Two mediocre films close out 2011 Asian American International Film Festival

Let’s start with the good news: the Asian American International Film Festival (AAIFF) has a very full lineup this Sunday.  The bad news:  the two features I prescreened are not particularly good.  Although certainly not disasters, they feel like missed opportunities.

In Korean American director Yunah Hong’s “Anna May Wong: In Her Own Words,” Doan Ly performs excerpts from the pioneer Asian American movie star’s letters and sings songs from her European stage shows.  Ly is a fairly good actor, and—although she cannot really overcome the unnaturalness of performing private correspondence—her reenactment enhances our sympathy with Wong’s plight.  Unfortunately, she is a very weak singer, and the producers could have dramatically improved the movie by hiring a professional singer to perform the songs.  Juxtaposed with Ly’s presentation are clips from Anna May Wong’s films, home/promotional videos—some of which I have not encountered in previous documentaries—still photos, and interviews with scholars, Asian American actors and writers, family friends and studio executives.

Ultimately, Hong presents an informative biography of Wong.  The problem is that she does not seem to have a clear audience in mind.  For those who already know something about Wong’s struggles and achievements, this film provides little new information or insight.  Meanwhile, for those who have no idea who Wong was, the title is unlikely to draw you into the theater.  Moreover, the documentary does not provide enough historical context about yellowface, stereotypes of Asians in early American film, or the politics surrounding people of Asian descent in the United States of the early 20th century.

Another distracting feature of “Anna May Wong: In Her Own Words” is the musical score by Kevin Horton.  On its own, the soothing and pastoral-sounding music is perfectly pleasant.  It would in fact be ideal for a documentary about a country estate, but it seems completely out of place in a film about a feisty woman who broke numerous barriers.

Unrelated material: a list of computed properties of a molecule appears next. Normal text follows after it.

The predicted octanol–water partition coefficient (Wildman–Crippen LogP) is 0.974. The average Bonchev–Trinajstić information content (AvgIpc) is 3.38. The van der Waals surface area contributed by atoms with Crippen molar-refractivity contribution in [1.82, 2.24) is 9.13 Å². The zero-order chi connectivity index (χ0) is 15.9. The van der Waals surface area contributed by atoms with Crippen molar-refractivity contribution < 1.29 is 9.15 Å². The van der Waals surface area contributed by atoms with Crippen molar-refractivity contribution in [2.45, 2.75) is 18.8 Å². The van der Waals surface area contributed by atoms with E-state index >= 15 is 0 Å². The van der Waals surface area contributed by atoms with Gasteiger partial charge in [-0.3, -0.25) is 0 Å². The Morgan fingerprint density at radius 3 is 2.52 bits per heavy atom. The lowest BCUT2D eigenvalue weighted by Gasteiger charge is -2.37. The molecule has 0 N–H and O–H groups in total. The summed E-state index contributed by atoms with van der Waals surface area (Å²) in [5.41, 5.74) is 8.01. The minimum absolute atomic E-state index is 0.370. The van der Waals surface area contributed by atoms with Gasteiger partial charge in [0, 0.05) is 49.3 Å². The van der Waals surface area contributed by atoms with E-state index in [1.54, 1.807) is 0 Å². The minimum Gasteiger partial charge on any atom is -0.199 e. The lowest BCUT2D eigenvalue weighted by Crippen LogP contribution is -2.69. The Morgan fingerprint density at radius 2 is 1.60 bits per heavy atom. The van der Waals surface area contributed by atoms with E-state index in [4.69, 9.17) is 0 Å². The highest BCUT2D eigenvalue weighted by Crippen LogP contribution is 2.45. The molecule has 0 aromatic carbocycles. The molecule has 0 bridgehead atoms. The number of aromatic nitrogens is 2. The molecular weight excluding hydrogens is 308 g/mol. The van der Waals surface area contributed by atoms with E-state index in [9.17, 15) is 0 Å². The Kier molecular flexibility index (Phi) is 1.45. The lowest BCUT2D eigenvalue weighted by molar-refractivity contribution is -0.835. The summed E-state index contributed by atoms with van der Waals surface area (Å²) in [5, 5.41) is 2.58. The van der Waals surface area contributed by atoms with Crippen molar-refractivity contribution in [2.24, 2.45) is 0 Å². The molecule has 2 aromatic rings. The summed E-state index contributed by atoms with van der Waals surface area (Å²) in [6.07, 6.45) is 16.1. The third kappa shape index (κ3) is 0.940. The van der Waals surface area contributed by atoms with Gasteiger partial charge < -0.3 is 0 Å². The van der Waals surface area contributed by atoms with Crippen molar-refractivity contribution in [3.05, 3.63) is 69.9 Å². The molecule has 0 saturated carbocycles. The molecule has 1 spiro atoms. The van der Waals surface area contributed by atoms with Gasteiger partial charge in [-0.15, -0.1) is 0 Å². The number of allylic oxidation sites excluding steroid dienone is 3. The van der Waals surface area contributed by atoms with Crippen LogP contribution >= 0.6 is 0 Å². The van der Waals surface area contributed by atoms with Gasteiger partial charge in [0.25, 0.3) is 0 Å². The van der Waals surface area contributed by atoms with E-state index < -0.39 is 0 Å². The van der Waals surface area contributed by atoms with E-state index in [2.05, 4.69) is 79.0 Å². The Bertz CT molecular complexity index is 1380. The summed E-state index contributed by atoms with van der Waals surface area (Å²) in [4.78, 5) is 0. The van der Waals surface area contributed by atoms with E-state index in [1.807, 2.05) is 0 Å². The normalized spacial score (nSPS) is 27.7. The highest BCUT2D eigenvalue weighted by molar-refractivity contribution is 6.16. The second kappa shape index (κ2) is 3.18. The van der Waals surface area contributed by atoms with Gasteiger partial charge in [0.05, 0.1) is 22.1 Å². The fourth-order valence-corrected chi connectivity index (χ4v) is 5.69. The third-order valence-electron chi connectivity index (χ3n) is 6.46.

Since “Wedding Palace” is the festival’s closing presentation, I had high hopes for this romantic comedy.  As it turns out, my expectations were too high.  Korean American director Christine Yoo’s film has some excellent scenes—I particularly like the animated segment retelling the ancient family curse—and a few hilarious jokes.  Too often, however, it relies on clichés and Asian stereotypes for humor.

In this film, the males of a Korean American family are cursed; they will die if they do not marry by the age of 30.  A member of this family, a marketing executive named Jason (Brian Tee), has reached the age of 29 and is still unmarried.  On the last day of a business trip to Seoul, he meets Na Young (Kang Hye-jeong); they begin a long-distance relationship and quickly become engaged.  When she arrives in the United States, Na Young turns out, to Jason’s surprise, to have a physical “defect” that embarrasses the entire family.  Given the genre, you can guess how the film proceeds.

Overall, there is nothing really wrong with the film.  The pacing is initially a bit slow, but it gradually improves.  There is also some strong acting in “Wedding Palace.”  In addition to Brian Tee’s convincing performance, Bobby Lee (playing Brian’s insufferable friend Kevin) and Margaret Cho (playing the shaman) are excellent.  Unfortunately, the whole never completely catches fire, and there is not enough inventiveness in the humor to keep audiences engaged.

In summation: if you are heading to the AAIFF on Sunday, watch some of the other offerings instead.

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